• Scythe Rand, real name Olivia Kwoon, is the witty and clever second in command to Scythe Goddard. After Rowan decapitates Goddard and nearly kills Rand, she starts working to make Goddard High Blade. Recruiting Scythe Brahms to help her, Rand has Brahms organize two nearly successful assassination attempts on Scythes Curie and Anastasia. Rand tricks Rowan's friend Tyger into believing that she's training him to become a Scythe, falling in love with him in the process. After having Brahms glean Rowan's father to lure him into a trap, Rand reveals that she had been getting Tyger into peak physical condition so she could graft Goddards head onto his body. Rand and Goddard then stun the Scythedom with Goddard's revival in order to ensure his rise to High Blade. After Goddard spurns her affections and embarrasses her in front of Brahms, Rand releases Rowan, pinning it on Brahms so Goddard will kill him. After Goddard becomes High Blade, Rand acts as his second in command, trying to reign him in and ultimately kills Goddard in order to revive Tyger.
    • The Thunderhead is the Benevolent A.I. that oversees the world and protects humanity. The Thunderhead continuously counteracts the plans of Scythes Goddard and Rand, utilizing subtle clues to guide people and sidestep it's inability to interfere with the Scythedom. Fearing that Goddard may cause society to collapse, the Thunderhead started a plan to stop him and ensure humanity's survival. The Thunderhead has Greyson gain the trust of thousands of Tone Cultists, and has Nimbus Agents start building spaceships on the Kwajalein Atoll where Goddard can't stop them. It then has Scythe Anastasia expose Goddard for destroying the Thunderhead's space colonies, publicly ruining him and causing him to order the Genocide of the Tone Cultists in his rage. The Thunderhead, planning for this, uses Greyson's connections to transport the bodies of the Cultists to the Atoll and load them onto the ships. The Thunderhead then sends the ships off to establish colonies on other planets, ensuring that humanity will live across the universe.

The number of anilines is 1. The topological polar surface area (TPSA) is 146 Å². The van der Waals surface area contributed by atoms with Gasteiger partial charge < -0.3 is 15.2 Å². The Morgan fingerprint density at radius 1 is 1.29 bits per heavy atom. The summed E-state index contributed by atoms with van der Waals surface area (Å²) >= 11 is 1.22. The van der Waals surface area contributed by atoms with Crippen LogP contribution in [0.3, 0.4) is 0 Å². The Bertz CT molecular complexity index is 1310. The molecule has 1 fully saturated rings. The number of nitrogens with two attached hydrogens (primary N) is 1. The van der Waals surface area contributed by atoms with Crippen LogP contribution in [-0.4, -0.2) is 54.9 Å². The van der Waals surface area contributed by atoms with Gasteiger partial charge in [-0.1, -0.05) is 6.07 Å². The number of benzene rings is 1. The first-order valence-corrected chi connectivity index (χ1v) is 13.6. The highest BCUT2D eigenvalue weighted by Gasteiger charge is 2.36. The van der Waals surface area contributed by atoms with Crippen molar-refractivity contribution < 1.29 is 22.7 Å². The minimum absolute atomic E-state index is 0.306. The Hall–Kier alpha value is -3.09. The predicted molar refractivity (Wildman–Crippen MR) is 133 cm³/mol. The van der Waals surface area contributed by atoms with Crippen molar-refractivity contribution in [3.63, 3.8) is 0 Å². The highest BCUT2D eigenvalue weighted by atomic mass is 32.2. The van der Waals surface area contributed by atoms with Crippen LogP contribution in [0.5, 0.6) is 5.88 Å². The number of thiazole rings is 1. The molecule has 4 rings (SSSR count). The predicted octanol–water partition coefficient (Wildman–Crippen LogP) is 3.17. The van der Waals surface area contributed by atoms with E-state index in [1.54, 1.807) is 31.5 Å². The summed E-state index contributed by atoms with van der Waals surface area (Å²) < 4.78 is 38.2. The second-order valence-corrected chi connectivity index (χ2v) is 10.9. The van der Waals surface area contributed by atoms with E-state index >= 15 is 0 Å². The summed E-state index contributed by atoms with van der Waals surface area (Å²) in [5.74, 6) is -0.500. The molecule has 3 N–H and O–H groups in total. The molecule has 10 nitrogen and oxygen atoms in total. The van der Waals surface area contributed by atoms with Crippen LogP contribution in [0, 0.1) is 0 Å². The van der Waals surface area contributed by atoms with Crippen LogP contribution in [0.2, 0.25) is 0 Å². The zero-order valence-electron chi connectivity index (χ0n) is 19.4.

• Arsène Lupin: Arsène Lupin himself is a charismatic, suave Gentleman Thief always ready with a gambit and a smile. A brilliant Master of Disguise who performs daring heists while first sending his calling card to alert his marks of his coming, Lupin sometimes relies on his reputation to get his marks to simply surrender their loot. Lupin repeatedly pulls off gambits once a story, always playing the police, his marks and even worse villains than he to secure victory. In some cases, Lupin cases classic misdirection, even escaping from jail in disguise just because he'd promised to escape beforehand, resulting in the police believing he did so and testifying that he could not be Lupin in court. With a brilliant mind, unmatched flourishes of style and even a deep love for those closest to him, Lupin set the stage for many gentleman thieves to follow.
  • Artemis Fowl:
    • Artemis Fowl II himself is a teenage criminal mastermind and heir to the illustrious Fowl Crime family. A true Evil Genius, Artemis exploits a law of the fairies to force them to give him gold by kidnapping one of their agents, Holly Short and holding off their siege for a full day, outwitting them the whole while. In the second book, Artemis convinces LEPrecon agent Holly Short to begin trusting him and aids in dismantling a conspiracy headed by Opal Koboi and her partner Briar Cudgeon, with Artemis' revelation causing the enraged Opal to kill Cudgeon for his planned treachery. Saving his father from the mob by faking killing and then reviving him, Artemis later outplays a brutal Arms Dealer, tricking the man into letting him be attacked by the fairies. After claiming his prize, Artemis even circumvents his own ordered mind wiping, having an ally of his store his memories to be stored and returned to him later on. Even in his eventual turn to good, Artemis remains an intelligent and suave gentleman, now using his skills to protect the fey from harm and going from one of their greatest enemies to their greatest ally.